En Saga, Op.9
Miyabi – concerto for violin and orchestra [world premiere]
Symphony No.8 in G, Op.88
Mayuko Katsumura (violin)
Reviewed by: Robert Matthew-Walker
Reviewed: 3 September, 2015
Venue: Cadogan Hall, London
Before this Cadogan Hall concert – so interesting on paper – commenced, one noticed a number of factors which caused degrees of uncertainty. The personnel of the Philharmonia Orchestra were, somewhat disappointingly – and rather oddly, given common practice – not listed in the programme, so we cannot commend individual players by name. The conductor’s podium seemed to have been constructed too high – indeed, Benjamin Ellin had to climb up onto it before he began conducting (without a baton), looming over the orchestra almost as a military bandmaster at a passing out parade. The Philharmonia’s strength, as such, was – in the case of the string sections – about as small as could be considered suitable, but in the first work the numbers were simply unacceptable.
Sibelius’s En saga (despite several of Wendy Thompson’s contentious – to put it no higher than that – observations in her programme note) is a magnificent and original work, the first fully authentic masterpiece by the Finnish genius. But what Sibelius’s orchestral music needs, first and foremost, is a properly constituted orchestra. The woodwind and brass, and percussion too, we can take for granted, but the strings – as on this occasion – founded upon just four double basses for a Sibelius tone poem is only just about adequate if the balance is carefully judged by the conductor.
In this account, it was not. The sound of the Philharmonia was so ill-balanced as to make listening to this performance, which barely rose above the routine, an enervating experience. There was no sense of atmosphere in this reading, which structurally failed to cohere or convince in any way.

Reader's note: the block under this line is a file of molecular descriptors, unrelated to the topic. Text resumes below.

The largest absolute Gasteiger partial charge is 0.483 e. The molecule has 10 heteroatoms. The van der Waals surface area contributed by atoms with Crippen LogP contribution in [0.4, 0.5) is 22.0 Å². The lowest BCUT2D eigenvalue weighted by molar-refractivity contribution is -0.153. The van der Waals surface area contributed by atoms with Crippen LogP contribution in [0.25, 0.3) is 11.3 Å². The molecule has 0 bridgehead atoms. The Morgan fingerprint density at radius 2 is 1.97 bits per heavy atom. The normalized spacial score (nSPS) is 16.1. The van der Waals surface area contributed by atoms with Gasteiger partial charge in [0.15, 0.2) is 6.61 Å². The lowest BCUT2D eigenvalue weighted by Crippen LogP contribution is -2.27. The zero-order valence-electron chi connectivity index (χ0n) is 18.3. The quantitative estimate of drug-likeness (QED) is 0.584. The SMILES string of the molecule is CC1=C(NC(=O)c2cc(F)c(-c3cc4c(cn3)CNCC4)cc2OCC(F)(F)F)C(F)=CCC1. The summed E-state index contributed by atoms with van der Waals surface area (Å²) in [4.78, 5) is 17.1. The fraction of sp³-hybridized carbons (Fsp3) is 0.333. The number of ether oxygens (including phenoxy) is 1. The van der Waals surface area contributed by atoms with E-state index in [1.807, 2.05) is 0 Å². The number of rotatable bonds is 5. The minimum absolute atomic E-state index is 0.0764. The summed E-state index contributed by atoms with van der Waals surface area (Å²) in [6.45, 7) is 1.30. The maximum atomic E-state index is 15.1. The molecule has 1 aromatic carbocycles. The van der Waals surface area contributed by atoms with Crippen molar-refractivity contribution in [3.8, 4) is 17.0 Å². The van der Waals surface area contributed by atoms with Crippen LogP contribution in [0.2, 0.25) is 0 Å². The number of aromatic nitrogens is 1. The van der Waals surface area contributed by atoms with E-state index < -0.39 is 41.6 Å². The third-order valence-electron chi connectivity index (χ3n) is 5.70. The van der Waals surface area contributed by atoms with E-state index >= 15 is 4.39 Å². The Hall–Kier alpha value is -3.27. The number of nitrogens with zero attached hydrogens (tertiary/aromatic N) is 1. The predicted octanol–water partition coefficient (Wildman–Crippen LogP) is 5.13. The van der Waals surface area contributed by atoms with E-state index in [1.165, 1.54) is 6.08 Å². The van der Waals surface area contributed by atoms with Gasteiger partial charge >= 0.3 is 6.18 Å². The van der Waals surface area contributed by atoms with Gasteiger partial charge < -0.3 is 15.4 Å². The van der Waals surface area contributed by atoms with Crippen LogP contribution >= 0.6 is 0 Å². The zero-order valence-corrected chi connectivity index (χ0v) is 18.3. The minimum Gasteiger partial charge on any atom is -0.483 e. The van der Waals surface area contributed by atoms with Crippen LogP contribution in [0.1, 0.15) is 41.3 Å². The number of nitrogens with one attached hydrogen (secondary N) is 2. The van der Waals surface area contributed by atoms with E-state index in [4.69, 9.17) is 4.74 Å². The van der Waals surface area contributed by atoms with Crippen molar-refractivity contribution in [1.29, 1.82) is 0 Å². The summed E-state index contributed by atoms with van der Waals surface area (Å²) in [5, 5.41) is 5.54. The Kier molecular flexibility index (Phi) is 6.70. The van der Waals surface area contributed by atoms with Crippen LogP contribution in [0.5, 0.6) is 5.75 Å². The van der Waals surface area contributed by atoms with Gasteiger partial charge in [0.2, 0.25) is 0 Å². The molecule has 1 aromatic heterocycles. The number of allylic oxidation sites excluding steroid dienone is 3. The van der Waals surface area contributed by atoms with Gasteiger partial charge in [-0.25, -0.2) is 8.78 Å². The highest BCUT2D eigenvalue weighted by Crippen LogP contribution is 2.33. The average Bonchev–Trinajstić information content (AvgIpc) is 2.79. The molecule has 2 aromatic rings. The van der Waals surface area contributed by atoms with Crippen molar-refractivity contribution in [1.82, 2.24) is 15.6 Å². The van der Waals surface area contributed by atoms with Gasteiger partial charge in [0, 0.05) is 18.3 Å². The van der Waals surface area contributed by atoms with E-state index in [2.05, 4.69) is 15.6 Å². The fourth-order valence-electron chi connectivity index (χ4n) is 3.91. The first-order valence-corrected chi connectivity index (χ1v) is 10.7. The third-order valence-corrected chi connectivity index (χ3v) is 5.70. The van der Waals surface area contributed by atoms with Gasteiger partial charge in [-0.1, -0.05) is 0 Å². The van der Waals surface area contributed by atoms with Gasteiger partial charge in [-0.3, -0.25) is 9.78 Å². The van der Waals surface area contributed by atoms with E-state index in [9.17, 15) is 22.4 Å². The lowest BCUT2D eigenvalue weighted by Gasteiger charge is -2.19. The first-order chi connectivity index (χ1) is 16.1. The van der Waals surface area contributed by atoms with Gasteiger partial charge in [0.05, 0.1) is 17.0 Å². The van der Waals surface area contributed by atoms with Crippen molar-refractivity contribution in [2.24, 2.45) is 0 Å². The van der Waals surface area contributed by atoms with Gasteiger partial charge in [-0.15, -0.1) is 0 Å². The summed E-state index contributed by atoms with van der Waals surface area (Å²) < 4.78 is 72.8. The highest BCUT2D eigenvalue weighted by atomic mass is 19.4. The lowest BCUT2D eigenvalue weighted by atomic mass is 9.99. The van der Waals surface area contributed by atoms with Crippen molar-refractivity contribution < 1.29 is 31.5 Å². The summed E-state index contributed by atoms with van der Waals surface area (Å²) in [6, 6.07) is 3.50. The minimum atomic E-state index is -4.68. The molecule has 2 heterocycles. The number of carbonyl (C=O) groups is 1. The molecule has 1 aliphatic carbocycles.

There is always a problem when a new work is claimed to fuse aspects of one culture with another – has the composer chosen musical characteristics of another tradition to disguise a lack of originality in his own? Is this an ambient cloak in which the piece is clothed an attempt to beguile listeners more by surface colouration rather than challenging them through any inner qualities the music may possess?
Benjamin Ellin, in his new Miyabi, written for Mayuko Katsumura and excellently played by her at this premiere, might have tackled this seemingly intractable challenge head on, for the title of the work refers to what has been described as one of the traditional Japanese aesthetic ideals, a search for a state of being from which all feelings of vulgarity or roughness are expunged with nothing remaining that could be described as crude.
That is an expressive and welcome view in all art, and in music is one to which the violin, of all stringed instruments, is perhaps most suited – although we have encountered a number of examples of more-recent violin-writing to which those less attractive aspects can apply – and the adoption of such an inherent, profoundly civilised, manner of expression does not, of itself, invariably imply casting the music in a kind of imitation of traditional Japanese musical language, for in such works few things can be more off-putting to western ears than faux-Oriental writing.